Orca Book Publishers

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Fiction Ages 9-12
Pages: 240
Themes: juvenile novel, magical realism, historical fiction, French Revolution
Publisher: Orca Book Publishers
Pub Date: 03/Sep/2019
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Resourceful fourteen-year-old Odette is on the move again, traveling as a stowaway on a cheese cart with her hapless mother, Anneline. They are in Burgundy, France, in 1799, fleeing yet another calamity caused by Anneline (who is prone to killing people accidentally). At dawn they find themselves in a town called Nevers, which is filled with eccentric characters, including a man who obsessively smells hands, another who dreams of becoming a chicken and a donkey that keeps the town awake at night, braying about his narrow life. As Odette establishes a home in an abandoned guardhouse, she makes a friend in the relaxed Nicois and finds work as a midwife's assistant. She and Nicois uncover a mystery that may lead to riches and, more important for Odette, a sense of belonging.

CM: Canadian Review of Materials
"Nevers is a funny story, simply told, with a delightful heroine. It has been a long time since I've read such a convincing, relevant historical novel for children."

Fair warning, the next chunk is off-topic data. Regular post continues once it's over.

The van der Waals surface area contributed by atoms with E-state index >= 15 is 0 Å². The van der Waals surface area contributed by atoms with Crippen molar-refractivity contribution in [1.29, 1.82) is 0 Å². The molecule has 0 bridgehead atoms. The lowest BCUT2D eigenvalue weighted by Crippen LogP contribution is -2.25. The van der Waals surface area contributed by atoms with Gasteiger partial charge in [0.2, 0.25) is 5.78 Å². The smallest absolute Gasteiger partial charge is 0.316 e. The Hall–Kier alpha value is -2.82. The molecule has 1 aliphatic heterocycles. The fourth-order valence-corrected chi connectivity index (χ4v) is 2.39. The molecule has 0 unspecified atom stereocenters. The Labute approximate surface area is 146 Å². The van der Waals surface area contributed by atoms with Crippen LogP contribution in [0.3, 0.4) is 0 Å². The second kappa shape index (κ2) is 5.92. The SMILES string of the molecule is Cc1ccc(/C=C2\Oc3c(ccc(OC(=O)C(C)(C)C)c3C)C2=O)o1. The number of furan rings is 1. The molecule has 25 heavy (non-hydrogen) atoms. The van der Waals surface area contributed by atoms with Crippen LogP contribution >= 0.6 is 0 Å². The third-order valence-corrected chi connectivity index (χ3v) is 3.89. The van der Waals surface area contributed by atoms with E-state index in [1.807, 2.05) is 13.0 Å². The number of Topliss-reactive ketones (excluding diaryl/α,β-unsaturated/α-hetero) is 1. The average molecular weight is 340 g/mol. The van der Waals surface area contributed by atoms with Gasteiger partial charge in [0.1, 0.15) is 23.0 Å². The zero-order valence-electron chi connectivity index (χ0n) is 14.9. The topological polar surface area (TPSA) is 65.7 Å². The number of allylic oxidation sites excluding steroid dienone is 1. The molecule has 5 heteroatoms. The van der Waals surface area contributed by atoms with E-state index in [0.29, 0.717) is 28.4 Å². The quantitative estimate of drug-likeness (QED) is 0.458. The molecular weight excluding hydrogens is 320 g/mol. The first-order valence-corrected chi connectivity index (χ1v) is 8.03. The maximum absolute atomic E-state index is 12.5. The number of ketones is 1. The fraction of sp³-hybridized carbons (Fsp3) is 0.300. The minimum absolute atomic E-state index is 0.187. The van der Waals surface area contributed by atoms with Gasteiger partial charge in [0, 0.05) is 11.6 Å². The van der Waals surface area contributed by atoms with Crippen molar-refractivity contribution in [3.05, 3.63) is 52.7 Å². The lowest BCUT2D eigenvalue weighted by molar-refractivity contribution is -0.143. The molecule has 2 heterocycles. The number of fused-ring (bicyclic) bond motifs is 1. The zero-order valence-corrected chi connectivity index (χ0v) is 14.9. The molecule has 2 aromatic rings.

Julie Paul, author of Meteorites and The Pull of the Moon

“In Nevers, readers will be spellbound by the magic and mayhem of Odette and Anneline’s life in motion. Against a rich background of post-Revolutionary France, they’ll learn of perseverance, friendship and love in many forms. Cassidy is a master storyteller, and her fresh imagery and wordplay, along with a well-paced plot and a diverse cast of characters, are a real delight.”

Kirkus Reviews
"This brief sojourn in an alternative 18th-century France is an unexpectedly rich one."
Esta Spalding, author of the Fitzgerald-Trouts series
Nevers is a marvelous and magical book with an unforgettable heroine—prepare to be transported!”
School Library Journal
“Readers will enjoy the quirky characters...While the pacing is quick, the story never feels rushed. A worthy addition to middle grade collections; give this to fans of Adam Gidwitz’s The Inquisitor’s Tale.”